Recipe for homemade elderberry vinegar that is enzyme and probiotic rich for all your detoxification, cooking, and medicinal needs.
Are you familiar with the benefits of homemade elderberry syrup? If so, I have a new recipe to share with you that adds probiotics and enzymes to the mix. All you have to do is ferment the elderberry juice into a light tasting vinegar!
Elderberry vinegar tastes wonderful blended with extra virgin olive oil to top a salad or to stir into a glass of water as a digestive aid after a heavy meal.
The flavor is tangy, sweet, and rich. It is a nice change from undiluted balsamic vinegar. It is less expensive too!
You may use the juice from dried elderberries or fresh elderberries for the base blended with raw honey and apple cider vinegar with the mother as the starter. That’s all there is to it!
I don’t recommend trying to ferment processed elderberry juice from the store into vinegar as the risk of mold is high.
However, you may find as the vinegar is fermenting that a thin white film or foamy spots of kahm yeast form on top. This is not mold and isn’t a concern. When the vinegar is ready, simply skim it off. However, if you wish to prevent this problem, the following steps will help.
- Keep the temperature of the home below 75 °F/ 23 °C throughout the fermentation period. Too warm of a temperature encourages kahm yeast to form.
- Use a fermenting jar with an airlock lid to prevent the culturing elderberry juice from being overexposed to oxygen.
Easy recipe for making homemade elderberry vinegar that is enzyme and probiotic rich for all your detoxification, cooking, and medicinal needs.
- 3 cups dried elderberries
- 6 cups filtered water
- 1.5 cups raw honey
- 1 cup raw apple cider vinegar
Place dried elderberries and filtered water in a medium saucepan. Bring to a boil, reduce heat, and simmer on medium-low for 30 minutes. The liquid will reduce by about one-third.
Remove pan from heat and mash the elderberries to release any remaining juice.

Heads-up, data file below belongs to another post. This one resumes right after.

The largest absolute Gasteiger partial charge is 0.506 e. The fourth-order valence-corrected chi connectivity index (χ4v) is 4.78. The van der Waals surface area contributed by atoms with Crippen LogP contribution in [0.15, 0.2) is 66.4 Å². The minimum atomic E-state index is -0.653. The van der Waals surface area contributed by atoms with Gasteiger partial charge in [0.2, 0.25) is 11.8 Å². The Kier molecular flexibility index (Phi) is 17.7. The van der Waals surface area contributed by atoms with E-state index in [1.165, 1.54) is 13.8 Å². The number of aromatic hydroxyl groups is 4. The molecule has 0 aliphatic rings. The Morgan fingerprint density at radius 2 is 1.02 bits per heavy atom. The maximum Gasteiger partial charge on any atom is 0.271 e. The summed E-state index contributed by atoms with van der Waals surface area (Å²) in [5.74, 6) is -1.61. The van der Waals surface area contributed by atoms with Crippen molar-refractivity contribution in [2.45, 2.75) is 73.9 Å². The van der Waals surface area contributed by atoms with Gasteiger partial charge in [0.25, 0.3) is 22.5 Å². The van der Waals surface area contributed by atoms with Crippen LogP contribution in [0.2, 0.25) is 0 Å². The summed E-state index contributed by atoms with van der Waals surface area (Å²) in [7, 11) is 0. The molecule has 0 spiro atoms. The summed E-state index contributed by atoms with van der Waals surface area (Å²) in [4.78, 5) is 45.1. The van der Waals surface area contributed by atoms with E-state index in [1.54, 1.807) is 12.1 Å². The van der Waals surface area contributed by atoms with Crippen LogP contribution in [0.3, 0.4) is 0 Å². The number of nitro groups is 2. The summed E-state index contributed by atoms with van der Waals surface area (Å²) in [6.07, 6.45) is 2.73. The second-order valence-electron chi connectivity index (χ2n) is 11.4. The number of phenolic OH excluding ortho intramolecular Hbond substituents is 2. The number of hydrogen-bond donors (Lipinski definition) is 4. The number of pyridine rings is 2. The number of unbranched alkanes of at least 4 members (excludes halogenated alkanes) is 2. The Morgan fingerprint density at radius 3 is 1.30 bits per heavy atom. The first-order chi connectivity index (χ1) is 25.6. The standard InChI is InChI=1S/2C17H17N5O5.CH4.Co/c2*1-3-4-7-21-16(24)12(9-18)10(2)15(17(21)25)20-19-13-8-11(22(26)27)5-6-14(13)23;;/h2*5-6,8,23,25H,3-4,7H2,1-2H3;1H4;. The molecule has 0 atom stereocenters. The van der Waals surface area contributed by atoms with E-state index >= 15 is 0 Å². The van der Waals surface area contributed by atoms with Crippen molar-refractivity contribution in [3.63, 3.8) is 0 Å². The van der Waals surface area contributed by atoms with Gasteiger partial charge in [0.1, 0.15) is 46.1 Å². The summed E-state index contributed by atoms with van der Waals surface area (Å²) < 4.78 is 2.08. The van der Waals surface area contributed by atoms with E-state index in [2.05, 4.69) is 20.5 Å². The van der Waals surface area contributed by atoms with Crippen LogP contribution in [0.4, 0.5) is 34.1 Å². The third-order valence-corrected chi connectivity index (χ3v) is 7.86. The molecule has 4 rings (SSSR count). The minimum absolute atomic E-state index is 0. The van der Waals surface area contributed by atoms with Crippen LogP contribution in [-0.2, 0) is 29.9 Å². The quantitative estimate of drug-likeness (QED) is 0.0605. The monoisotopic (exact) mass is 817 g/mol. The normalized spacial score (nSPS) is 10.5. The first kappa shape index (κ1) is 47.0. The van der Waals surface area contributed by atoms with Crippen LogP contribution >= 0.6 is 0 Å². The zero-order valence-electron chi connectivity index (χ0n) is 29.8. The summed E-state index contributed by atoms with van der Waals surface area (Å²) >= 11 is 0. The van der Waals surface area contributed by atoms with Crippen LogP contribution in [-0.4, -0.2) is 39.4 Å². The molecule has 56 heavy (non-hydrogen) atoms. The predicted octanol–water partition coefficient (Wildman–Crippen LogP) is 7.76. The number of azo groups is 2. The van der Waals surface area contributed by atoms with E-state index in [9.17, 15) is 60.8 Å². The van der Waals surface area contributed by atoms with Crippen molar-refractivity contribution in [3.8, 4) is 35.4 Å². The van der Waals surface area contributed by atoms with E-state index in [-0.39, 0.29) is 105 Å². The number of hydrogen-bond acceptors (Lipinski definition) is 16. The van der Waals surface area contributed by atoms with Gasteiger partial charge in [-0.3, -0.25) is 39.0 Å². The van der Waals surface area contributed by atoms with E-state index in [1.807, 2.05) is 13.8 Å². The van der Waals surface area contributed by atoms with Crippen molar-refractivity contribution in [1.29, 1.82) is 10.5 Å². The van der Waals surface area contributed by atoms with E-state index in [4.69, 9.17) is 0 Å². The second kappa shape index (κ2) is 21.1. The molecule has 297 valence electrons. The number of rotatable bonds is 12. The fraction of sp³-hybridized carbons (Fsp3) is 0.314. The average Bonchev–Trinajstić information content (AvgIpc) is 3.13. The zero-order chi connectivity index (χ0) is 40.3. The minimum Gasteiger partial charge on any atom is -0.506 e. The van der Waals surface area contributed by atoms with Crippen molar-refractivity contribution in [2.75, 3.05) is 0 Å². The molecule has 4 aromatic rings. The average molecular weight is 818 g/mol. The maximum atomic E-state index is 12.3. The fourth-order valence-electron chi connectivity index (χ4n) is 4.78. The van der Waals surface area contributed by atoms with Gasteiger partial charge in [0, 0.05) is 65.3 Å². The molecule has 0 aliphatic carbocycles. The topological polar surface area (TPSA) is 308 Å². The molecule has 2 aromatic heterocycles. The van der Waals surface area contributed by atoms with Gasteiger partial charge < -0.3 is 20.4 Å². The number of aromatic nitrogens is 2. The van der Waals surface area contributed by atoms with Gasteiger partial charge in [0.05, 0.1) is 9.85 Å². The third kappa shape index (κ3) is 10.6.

Strain the mixture into a glass bowl using a cheesecloth (I use these). Let cool to room temperature.
Stir in the raw honey with the raw apple cider vinegar in the half gallon mason jar until fully dissolved.
Top up with elderberry juice from cooked/strained elderberries. Mix well.
Cover the top of the glass jar with cheesecloth, a thin white dishtowel or floursack cloth and secure with a large rubber band.
Leave on the counter in an out of the way spot to allow the transformation into acetic acid. Depending on the temperature of your kitchen, this can take anywhere from 1-3 weeks.
When you start to see bubbles forming on top after about 1 week, start tasting the elderberry vinegar to determine if it is ready. Leave on the counter covered with a cheesecloth/rubberband and continue tasting until the vinegar has the strength you desire.
When it has the right level of vinegar taste for you, seal it tightly with a lid. If you accidentally leave it too long and the taste is too strong, just strain and dilute with some water to a level of acidity that pleases you.
Use as desired and store in a dark pantry out of direct light.
If using fresh elderberries, use twice the amount of dried berries and juice them, discarding the pulp.
I made this along with other recipes for elderberry vinegar sans probiotic. This mixture set in a mason jar with air lock for months (harvested in September) It just tasted more like elderberry koolaid than vinegar-good but not acidic enough for vinegar. I finally put it into a new and disinfected wine bottle with plastic screw on lid. Had the (mother) and I went ahead and added it to the bottle. When I got around to open it (about 7 days later ) it made the sound of opening a carbonated soda and it fizzed a little in the bottle! It tastes very good-between wine and a very mild vinegar. I love it, but what happened, and what is it? Is it safe to drink, please say yes!
I appreciate very much the recipe for Elderberry Vinegar and your website! However, I am only able to get frozen Elderberries from Maine farmers. I was wondering if you would help me find out how much I can use of the frozen elderberries for this recipe? Crossing my fingers! Thank you very much!
Sarah Pope MGA
Treat the frozen ones after they are thawed like fresh … the substitution is indicated in the recipe under the “recipe notes” section.
5 crappy ads on your page. I love your website and the information that you provide but do NOT like the stupid ads.
Sarah Pope MGA
Hi Ellen, since January 2020, I’ve had an option to view the entire site ad-free. Just create an account here: https://www.thehealthyhomeeconomist.com/healthy-home-plus/